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Full-Text Articles in Law

Law Library Blog (March 2019): Legal Beagle's Blog Archive, Roger Williams University School Of Law Mar 2019

Law Library Blog (March 2019): Legal Beagle's Blog Archive, Roger Williams University School Of Law

Law Library Newsletters/Blog

No abstract provided.


The Influence Of The Warren Court And Natural Rights On Substantive Due Process, James Marmaduke Jan 2019

The Influence Of The Warren Court And Natural Rights On Substantive Due Process, James Marmaduke

Calvert Undergraduate Research Awards

Advanced Research Winner 2019:

While the concept of substantive due process has guided judicial decision making even prior to the Civil War, it has become a lightning rod among the juristic community especially since the 1960s. This controversy includes issues ranging from the applicability and reliability to the cogency and legitimacy of the doctrine of substantive due process Many scholars attribute the skepticism toward the concept of substantive due process to be the result of a paradigm shift in the middle of the 20th century when this concept transitioned from an economic and property rights based approach to one ...


A Study In Sovereignty: Federalism, Political Culture, And The Future Of Conservatism, Clint Hamilton Apr 2018

A Study In Sovereignty: Federalism, Political Culture, And The Future Of Conservatism, Clint Hamilton

Senior Honors Theses

This thesis confronts symptoms of an issue which is eroding at the principles of conservative advocacy, specifically those dealing with federalism. It contrasts modern definitions of federalism with those which existed in the late 1700s, and then attempts to determine the cause of the change. Concluding that the change was caused by a shift in American political identity, the author argues that the conservative movement must begin a conversation on how best to adapt to the change to prevent further drifting away from conservative principles.


The Fortification Of Inequality: Constitutional Doctrine And The Political Economy, Kate Andrias Mar 2018

The Fortification Of Inequality: Constitutional Doctrine And The Political Economy, Kate Andrias

Articles

As Parts I and II of this Essay elaborate, the examination yields three observations of relevance to constitutional law more generally: First, judge-made constitutional doctrine, though by no means the primary cause of rising inequality, has played an important role in reinforcing and exacerbating it. Judges have acquiesced to legislatively structured economic inequality, while also restricting the ability of legislatures to remedy it. Second, while economic inequality has become a cause célèbre only in the last few years, much of the constitutional doctrine that has contributed to its flourishing is longstanding. Moreover, for several decades, even the Court’s more ...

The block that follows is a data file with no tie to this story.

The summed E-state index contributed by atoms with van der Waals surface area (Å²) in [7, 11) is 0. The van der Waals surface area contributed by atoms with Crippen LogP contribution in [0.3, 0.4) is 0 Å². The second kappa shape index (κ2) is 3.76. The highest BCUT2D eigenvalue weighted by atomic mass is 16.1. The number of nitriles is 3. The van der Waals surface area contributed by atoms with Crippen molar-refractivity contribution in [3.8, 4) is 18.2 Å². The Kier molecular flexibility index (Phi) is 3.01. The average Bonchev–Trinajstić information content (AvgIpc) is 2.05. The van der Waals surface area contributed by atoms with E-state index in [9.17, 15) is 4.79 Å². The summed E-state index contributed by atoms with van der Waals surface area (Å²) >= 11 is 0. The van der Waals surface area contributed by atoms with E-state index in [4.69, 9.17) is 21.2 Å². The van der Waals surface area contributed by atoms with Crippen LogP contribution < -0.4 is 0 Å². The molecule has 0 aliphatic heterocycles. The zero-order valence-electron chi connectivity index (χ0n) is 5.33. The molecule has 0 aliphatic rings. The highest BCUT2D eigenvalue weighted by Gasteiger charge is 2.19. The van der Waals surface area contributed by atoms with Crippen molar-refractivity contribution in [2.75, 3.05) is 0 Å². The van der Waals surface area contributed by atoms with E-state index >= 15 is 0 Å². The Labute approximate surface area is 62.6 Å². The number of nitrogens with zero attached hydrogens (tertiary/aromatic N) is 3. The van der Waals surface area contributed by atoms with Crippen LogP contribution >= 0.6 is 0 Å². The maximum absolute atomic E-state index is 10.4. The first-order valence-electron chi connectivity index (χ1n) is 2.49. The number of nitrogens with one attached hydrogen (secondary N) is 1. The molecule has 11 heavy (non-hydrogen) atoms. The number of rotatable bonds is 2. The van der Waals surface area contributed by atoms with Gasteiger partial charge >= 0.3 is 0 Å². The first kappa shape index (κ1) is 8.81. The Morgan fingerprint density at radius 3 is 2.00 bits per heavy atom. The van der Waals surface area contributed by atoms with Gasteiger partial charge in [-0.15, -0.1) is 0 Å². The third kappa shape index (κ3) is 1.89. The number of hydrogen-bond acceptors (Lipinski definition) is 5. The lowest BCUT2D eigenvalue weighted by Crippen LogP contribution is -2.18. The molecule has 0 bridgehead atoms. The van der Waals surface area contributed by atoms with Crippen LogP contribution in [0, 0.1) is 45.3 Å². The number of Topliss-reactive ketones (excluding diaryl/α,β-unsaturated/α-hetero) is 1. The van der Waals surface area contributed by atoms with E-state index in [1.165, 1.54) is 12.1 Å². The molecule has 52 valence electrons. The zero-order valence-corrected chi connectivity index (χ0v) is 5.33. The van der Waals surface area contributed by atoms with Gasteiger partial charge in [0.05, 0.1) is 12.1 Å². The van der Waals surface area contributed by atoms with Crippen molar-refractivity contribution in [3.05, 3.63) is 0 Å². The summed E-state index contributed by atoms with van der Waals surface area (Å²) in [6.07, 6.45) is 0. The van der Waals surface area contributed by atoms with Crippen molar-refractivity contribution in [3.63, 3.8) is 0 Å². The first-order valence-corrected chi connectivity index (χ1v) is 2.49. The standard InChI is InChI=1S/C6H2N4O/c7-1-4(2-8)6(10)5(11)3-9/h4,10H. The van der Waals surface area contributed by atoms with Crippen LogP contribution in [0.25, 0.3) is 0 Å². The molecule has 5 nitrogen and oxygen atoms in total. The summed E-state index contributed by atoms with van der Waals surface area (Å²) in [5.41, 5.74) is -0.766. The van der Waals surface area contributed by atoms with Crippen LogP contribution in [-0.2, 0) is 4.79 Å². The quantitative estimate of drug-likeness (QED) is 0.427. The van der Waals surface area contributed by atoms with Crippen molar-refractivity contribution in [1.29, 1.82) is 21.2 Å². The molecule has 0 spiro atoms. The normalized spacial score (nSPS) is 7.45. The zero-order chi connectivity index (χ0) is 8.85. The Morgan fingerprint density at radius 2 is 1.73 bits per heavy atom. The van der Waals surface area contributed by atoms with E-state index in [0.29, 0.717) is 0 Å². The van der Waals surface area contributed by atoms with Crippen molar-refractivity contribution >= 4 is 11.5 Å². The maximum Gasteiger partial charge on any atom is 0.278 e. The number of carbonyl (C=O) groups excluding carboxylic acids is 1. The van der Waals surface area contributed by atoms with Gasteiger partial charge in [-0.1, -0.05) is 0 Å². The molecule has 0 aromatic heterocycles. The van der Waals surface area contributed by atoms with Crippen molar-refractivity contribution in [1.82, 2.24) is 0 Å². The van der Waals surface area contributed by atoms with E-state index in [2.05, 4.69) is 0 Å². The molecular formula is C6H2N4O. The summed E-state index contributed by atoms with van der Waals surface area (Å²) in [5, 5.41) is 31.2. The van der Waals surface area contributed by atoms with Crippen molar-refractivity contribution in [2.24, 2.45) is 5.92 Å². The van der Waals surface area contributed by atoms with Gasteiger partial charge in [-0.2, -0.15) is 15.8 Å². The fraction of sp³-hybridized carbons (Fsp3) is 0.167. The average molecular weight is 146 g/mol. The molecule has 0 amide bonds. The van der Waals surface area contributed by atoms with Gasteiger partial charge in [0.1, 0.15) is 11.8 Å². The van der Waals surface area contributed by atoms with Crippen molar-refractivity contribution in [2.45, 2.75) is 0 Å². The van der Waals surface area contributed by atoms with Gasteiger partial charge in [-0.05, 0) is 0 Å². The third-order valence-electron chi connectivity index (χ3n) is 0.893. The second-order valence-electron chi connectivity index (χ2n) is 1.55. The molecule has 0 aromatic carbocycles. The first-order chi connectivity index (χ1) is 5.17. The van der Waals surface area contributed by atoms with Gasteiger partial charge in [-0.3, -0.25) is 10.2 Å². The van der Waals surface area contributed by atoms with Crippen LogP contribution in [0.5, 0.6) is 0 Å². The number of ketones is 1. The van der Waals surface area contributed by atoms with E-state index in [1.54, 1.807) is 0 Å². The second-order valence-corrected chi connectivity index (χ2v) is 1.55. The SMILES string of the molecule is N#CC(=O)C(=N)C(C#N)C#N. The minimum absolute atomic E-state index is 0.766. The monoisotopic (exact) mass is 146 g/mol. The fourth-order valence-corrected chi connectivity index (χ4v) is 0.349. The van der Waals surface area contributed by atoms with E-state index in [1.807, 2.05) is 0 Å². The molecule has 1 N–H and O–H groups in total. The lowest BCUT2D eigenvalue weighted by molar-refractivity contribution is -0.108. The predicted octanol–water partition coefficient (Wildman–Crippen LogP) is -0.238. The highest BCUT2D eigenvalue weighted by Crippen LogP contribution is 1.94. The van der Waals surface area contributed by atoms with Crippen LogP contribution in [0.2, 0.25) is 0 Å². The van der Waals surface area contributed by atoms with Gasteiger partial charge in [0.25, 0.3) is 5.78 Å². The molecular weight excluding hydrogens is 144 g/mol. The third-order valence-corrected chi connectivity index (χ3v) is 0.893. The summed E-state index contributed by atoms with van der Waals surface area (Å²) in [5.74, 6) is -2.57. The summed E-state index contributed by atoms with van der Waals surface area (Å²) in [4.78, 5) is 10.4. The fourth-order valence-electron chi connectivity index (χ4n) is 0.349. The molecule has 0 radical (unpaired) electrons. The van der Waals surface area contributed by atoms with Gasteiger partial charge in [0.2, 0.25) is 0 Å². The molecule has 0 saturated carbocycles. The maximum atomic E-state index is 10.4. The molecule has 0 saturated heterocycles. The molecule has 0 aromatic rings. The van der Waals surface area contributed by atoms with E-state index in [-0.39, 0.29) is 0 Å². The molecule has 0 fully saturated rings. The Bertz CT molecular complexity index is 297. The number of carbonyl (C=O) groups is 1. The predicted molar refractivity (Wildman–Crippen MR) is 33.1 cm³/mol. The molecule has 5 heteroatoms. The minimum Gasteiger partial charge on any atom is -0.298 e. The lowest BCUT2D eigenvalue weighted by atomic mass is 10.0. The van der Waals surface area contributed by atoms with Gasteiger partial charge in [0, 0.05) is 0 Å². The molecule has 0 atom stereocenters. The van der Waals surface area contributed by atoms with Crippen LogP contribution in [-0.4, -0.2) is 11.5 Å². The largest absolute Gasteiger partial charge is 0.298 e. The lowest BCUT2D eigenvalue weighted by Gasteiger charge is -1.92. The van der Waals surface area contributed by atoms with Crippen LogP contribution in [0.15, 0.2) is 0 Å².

Newsroom: Interrogation Expert Warns Against Use Of Torture 2-2-2018, Roger Williams University School Of Law Feb 2018

Newsroom: Interrogation Expert Warns Against Use Of Torture 2-2-2018, Roger Williams University School Of Law

Life of the Law School (1993- )

No abstract provided.


Newsroom: Slate: Goldstein On Travel Ban 02-17-2017, Jared A. Goldstein Feb 2017

Newsroom: Slate: Goldstein On Travel Ban 02-17-2017, Jared A. Goldstein

Life of the Law School (1993- )

No abstract provided.


The Twin Demons Of The Trump-Bannon Assault On Democracy, Joseph P. Tomain Jan 2017

The Twin Demons Of The Trump-Bannon Assault On Democracy, Joseph P. Tomain

Faculty Articles and Other Publications

On January 30, 2017, President Donald Trump signed an executive order "Reducing Regulation and Controlling Regulatory Costs." Then, on February 24, he signed an executive order on “Enforcing the Regulatory Reform Agenda.” Together these two executive orders constitute a severe threat to American society and the American economy. In the words of Stephen Bannon, Trump’s chief strategist, they represent a plan for “the deconstruction of the administrative state.”